obtain copies of last month's Magazine. Always get
your copy early in the month. The best way to
make sure of getting your Magazine is to pay your
shilling in advance for the whole year.
In next month's issue we hope to publish a photograph
of our excellent Churchwardens for this year,
Mr. Charles Collins, of Edenderry, and Mr. Thomas
Reid, of Lower Seagoe.
We congratulate Mr. T. J. Atkinson a useful
member of Seagoe Select Vestry, on obtaining the
degree of LL.B., at the recent University
Commencements in Trinity College, Dublin.
On several recent Sundays the congregations in
Seagoe Church have been very large, but the offerings
have not been as liberal as they might have been.
" Freely ye have received, freely give."
Miss Rhoda Guy, of Seagoe, has been very ill, but
we are glad to hear that she is now getting stronger.
We hope soon to welcome her back to Seagoe Sunday
School where she has done good work as a Teacher.
Miss Miriam Holmes, and Miss Nellie Best, have
been appointed Teachers in Seagoe Sunday School.
There were 76 people at the Evening
Service in Carbet on Sunday, January 29th.
This year Lent begins on March 1st (Ash
Our Protestant Orphan Collectors have done well
this year. Over £15 has been handed in.
Some people have been asking what is the colour
of our new Magazine cover. It is known to the
trade as Chrome Yellow.
Mothers who are present at the Baptism of their
children , and join in the Churching Service, are expected
to make a thank offering (see Churching Service in
Prayer Book). No matter how small the offering be
it is the gift which accompanies the Service of
Thanksgiving. A box will be placed in the Vestry
for such offerings and they will be given to the
Protestant Orphan Society.
Men's Social in Seagoe School, Tuesday, February
7th. Tea at 7-30. Address by Rev. F. W. Austin,
M.A., of St. Columba's Church, Belfast, late Rector
The Postal Arrangements in Seagoe Parish are
altogether out of date, If two letters were posted in
Portadown on Friday night at 12-30 a.m., one being
addressed to Brussels in Belgium, and the other to
someone in Seagoe Parish, the person in Brussels
would receive his letter before the person in Seagoe !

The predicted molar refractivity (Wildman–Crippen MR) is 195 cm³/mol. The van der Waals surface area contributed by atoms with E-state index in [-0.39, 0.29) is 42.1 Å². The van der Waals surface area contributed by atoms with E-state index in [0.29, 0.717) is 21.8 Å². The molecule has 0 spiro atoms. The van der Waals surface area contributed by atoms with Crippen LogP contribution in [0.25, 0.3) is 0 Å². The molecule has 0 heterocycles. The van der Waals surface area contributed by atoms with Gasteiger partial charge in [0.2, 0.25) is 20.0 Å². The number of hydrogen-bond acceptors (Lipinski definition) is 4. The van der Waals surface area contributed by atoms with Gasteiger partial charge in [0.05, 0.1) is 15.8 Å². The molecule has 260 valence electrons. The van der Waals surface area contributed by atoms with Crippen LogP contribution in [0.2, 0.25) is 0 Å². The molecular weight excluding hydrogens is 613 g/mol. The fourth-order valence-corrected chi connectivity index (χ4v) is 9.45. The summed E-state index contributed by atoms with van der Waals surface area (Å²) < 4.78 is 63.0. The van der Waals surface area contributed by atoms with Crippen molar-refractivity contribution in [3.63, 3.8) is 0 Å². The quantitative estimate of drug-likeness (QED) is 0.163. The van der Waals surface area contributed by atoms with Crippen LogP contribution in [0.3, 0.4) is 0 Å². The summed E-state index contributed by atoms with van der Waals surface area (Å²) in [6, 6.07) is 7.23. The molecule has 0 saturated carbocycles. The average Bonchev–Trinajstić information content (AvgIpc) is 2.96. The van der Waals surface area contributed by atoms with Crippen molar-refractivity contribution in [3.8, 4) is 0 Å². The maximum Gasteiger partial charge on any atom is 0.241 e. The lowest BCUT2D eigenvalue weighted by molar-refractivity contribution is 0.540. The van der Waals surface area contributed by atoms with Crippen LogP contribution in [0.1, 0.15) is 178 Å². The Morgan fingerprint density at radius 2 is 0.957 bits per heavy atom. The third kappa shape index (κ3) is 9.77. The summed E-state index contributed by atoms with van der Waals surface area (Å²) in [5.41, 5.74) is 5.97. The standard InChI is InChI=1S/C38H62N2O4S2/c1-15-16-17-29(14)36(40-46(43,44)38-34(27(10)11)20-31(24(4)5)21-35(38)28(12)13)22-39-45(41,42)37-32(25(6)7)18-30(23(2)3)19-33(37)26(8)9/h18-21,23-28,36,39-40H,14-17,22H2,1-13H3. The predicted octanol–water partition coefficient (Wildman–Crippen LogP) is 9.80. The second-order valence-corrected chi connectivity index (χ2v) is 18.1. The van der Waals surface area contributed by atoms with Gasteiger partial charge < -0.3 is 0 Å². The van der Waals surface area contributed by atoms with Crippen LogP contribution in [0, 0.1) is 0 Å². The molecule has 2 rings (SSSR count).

Brussels is 600 miles from Portadown, and Seagoe is
Social in Levaghery
On Monday, February 13th, a Social Meeting will
be held in Levaghery School. These Socials are
always success. Secure your Ticket at once. On
The Annual; Social for Men will take place in
Seagoe School, on Tuesday, February 7th. Tea at
7-30. We hope every member of the Bible Classes
and all others who are invited will come. We can
guarantee that they will spend most pleasant and
profitable evening. The Tickets are complimentary.
'The Rev, F. W. Austin, Rector of St. Columba's
Knock, is coming from Belfast to speak to the men.
Mr. Austin was well known to many as Rector of
Drumcree some years ago.
Mr, R. J McKittrick
We congratulate Mr. McKittrick, the Second
Assistant Teacher in Seagoe School, on appointment
as Principal of Shane's Castle School' Randalstown,
Co. Antrim. The School is a very important
one, and is an object of special interest to Lord and
Lady O'Neill who live in the neighbouring Shane's
Castle. Mr. McKittrick carries with him the good
wishes of all in Seagoe Parish where he has done
good work during the 2 ½ years of his residence in the
Parish. We wish him much success in his new
sphere of work.
This entertaining troupe of Musical Minstrels
gave an excellent entertainment in Edenderry
Parochial Hall, on Thursday, January 26th, at
8 0'clock. There was a large attendance and every
item was loudly applauded. The Matthews boys are
very clever, and their programme is so varied that
it never gets monotonous.
Some of the items were
very comical. The " Whistling Coon " was very
well done by the youngest member of the company.
A very pleasant evening was spent. Mr. Stevenson
and the Hall Committee are to be congratulated on
their enterprise in having the entertainment, and we
hope they will have a good balance in hand from the
proceeds towards extinguishing the small debt
on the up-keep Of the Hall.
The New Primates
We are sure that Seagoe will join in the general
congratulations which will be accorded to the Lord
Bishop of this Diocese (Right Rev. Dr. Crozier) on
his unanimous elevation to the place of Chief Pastor
of the Church of Ireland, the Archbishopric of
Armagh. Bishop Crozier made himself very popular
during his visits to Seagoe. Everyone was delighted